The ballroom at the Astor Hotel was world-famous, but management at the Marquis in 1985 didn’t want to name one of the rooms after another hotel, even if that hotel was no longer there. The same reson there is not a room named after the Piccadilly Hotel that stood between the Music Box & the Morosco. They equated Times Square with theaters, not other hotels.

RCMH on January 5, 2005 at 7:20 am

The Astor Plaza Building was already named for the hotel. The powers that be at the time decided to name the ballroom after the theatre.

RCMH on January 3, 2005 at 9:48 pm

Warren & Mikeoaklandpark â€" Thank you for taking the time to actually read my inquiry. Sorry it took so long to get back to you. I will have a base as to where to look up the information that I am interested in. Mike, you certainly went out of your way to include a list, which is most appreciated, but you didn’t really have to do that. I am more than willing to do the research myself.

I am brainstorming with some other associates, who also have an interest in the history of Times Square, on ways to enhance the character of the building, which is finishing up a major renovation. The meeting rooms are named for Broadway theaters, playwrights and various areas of the city. The Astor Ballroom is the only one named for an old Broadway movie theatre. (After it did time as a legit house.) This is an in-house project that Marriott International (there is no Marriott Corporation), is not involved in. (Much the same as in-house projects I did when was managing for General Cinema.)

FYI, the loss of the Astor, Victoria, Helen Hayes, Morosco & Bijou Theaters is attributed to John Portman & Associates, not Marriott. Portman developed, designed and built the hotel and hired Marriott to manage the building. (The Nederlanders operate the Marquis Theater.) Host Marriott later bought the hotel from Portman, at which time it started, with The New York Times and others, the Times Square Business Improvement District. (Now know as the Times Square Alliance.)

By the way BoxOfficeBill, everyone on this site should know that Deborah Kerr, who had to wait until 1993 to get a Life Achievement Award from the Academy, was the star of BLACK NARCISSUS.

VincentParisi on January 3, 2005 at 9:08 am

And to add some bad taste it seems that the Marriott’s grand atrium makes a perfect place for suicides. Could they be architectural students?

BoxOfficeBill on January 3, 2005 at 8:51 am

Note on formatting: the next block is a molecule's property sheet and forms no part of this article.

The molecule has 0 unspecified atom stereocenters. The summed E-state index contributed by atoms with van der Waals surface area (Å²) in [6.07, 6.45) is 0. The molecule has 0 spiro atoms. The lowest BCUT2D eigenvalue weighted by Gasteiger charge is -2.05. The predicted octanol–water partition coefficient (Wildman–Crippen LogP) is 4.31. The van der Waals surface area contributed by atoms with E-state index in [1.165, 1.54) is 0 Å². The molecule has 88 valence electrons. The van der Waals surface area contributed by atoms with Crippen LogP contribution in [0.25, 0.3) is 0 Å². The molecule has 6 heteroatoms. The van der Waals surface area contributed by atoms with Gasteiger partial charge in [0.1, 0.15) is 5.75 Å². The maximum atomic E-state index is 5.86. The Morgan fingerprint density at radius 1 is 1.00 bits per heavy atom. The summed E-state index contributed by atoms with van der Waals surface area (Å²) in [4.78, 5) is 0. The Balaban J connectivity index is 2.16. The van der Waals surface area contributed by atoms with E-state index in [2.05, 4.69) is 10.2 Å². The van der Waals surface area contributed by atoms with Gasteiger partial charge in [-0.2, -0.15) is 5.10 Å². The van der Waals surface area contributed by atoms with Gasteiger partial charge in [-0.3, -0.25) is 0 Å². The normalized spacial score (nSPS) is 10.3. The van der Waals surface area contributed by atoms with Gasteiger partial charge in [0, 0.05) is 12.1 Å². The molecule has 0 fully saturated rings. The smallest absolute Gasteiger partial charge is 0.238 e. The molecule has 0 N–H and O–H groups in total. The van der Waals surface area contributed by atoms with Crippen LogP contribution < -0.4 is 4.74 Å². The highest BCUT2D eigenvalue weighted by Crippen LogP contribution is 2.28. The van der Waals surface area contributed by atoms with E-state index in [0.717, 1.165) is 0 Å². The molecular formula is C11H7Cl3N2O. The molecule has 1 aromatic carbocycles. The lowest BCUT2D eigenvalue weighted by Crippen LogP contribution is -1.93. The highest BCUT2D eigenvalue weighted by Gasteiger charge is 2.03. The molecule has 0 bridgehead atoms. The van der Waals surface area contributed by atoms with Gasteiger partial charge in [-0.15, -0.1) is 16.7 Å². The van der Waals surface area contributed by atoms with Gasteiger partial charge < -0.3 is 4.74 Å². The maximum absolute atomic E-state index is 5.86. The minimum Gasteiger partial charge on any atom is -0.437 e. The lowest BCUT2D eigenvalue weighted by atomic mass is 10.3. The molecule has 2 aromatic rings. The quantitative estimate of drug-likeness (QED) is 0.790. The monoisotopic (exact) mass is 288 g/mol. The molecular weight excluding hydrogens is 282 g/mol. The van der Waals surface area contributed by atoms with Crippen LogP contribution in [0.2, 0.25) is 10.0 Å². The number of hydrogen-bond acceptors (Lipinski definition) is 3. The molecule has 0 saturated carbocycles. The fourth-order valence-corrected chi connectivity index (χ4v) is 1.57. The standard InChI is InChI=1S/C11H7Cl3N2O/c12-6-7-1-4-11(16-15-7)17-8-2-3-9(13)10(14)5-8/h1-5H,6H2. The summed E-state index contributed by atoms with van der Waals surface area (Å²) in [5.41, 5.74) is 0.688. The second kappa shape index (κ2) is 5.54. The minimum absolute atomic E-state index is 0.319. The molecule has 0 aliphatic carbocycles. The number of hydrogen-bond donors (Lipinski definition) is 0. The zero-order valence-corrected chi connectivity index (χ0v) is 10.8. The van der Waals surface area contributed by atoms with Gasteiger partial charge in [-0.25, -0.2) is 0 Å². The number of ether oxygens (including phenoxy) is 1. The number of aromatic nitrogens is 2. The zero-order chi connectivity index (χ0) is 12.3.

Right, Vincent. I’ve earlier mentioned from memory titles of films played at the lamented Astor and Victoria but, until Marriott pays blood money, shall refrain silently from doing so again, except perhaps in code designed for readers who already know a lot about movies. For example, if I mentioned “the film that played at the Victoria and won an academy award for color cinematography in 1947,” you’d know that it was the picture in which a true-blue six-time unrewarded AA nominee played a nun in the Himalayas, right? I’m not being, um, Narcissistic here. I may be BO Bill, but old-time Popeye fans will think of Marriott as BO Plenty.

VincentParisi on January 3, 2005 at 7:16 am

Good for you BOBill. The Marriott Marquis is one of the greatest architectural tragedies to ever happen to this city. The theater is a disgrace. The fact that a great NY block was destroyed still has me sputtering in disbelief. Tom tell your selfich greedy employers to cough up some of their ill gotten gains and pay you to do the work you want other people to do. Better yet ask Ed Koch!

BoxOfficeBill on December 31, 2004 at 7:46 am

Right—from the late ‘40s through the '60s, neither the Astor nor the Victoria were wedded to any particular studios, but both played prestigious products from all of them. If you scan through a list of films nominated for Academy Awards in those years, an at least perceived if not real barometer of quality, you’ll find that most of these films played at the Astor, Victoria, or Rivoli.

BoxOfficeBill on December 30, 2004 at 9:59 am

Mikeoaklandpark— Those are accurate data, and others could supplement them with dozens more. But why give Marriott the fruit of your labors scott-free?

BoxOfficeBill on December 30, 2004 at 9:56 am

The Marriott Corp can well afford to pay a skilled researcher to do the leg work (or, rather, to let his or her fingers do the walking) through the NYT or Variety serials. Warren has already provided the key leads. Heaven knows such bibliographic talents get little recognition, even as mamouth corporations squander millions on trivial, self-enchanted pursuits. And heaven knows they frequently resort to quick and greedy grabs at info-facts to satisfy their wants. And heaven help the researcher who messes up this Astor/Victoria project from my reminiscent perspective: one single mistake will get him or her laughed off this page.

Mikeoaklandpark on December 30, 2004 at 9:45 am

in an old book I have called The New York Times Goes To The Movies, it shows Gone With The Wind opened here and the Capital on Dec 19, 1939. The Astor had reserved seats and the Capitol didn’t. Other films were
The Apartment-June 15, 1960 (Also at the Plaza)
The Best Years of Our Lives – Nov 22, 1946
The Champ- Nov 10, 1931
Dr. No- May 29, 1963 (Also at the Murray Hill)
Dinner At 8- World Premiere Aug 23, 1933
Grand Hotel- April 13, 1932
The Great Dictator-Oct 16 1940 Also at the Capital. The Astor had reserved seats and the Capitol didn't
A Hard Days Night-August 12, 1964 (Also at the Trans Lux East)
The Hunchback of Notre Dame- Sept 3, 1923
On The Beach- Dec 18, 1959
On The Waterfront-July 28, 1954
The Phantom Of The Opera- Sept 7, 1925
Rebel Without A Cause- Oct 26, 1955
Sergeant York-Jul 2, 1941
The date may be slightly off. i took the date from the NY Times review.

Mike (saps)
Mike (saps) on December 30, 2004 at 9:15 am

C'mon, Warren. He only wants some major films that played here, and you could probably give him a short list off the top of your head. Help a brother out!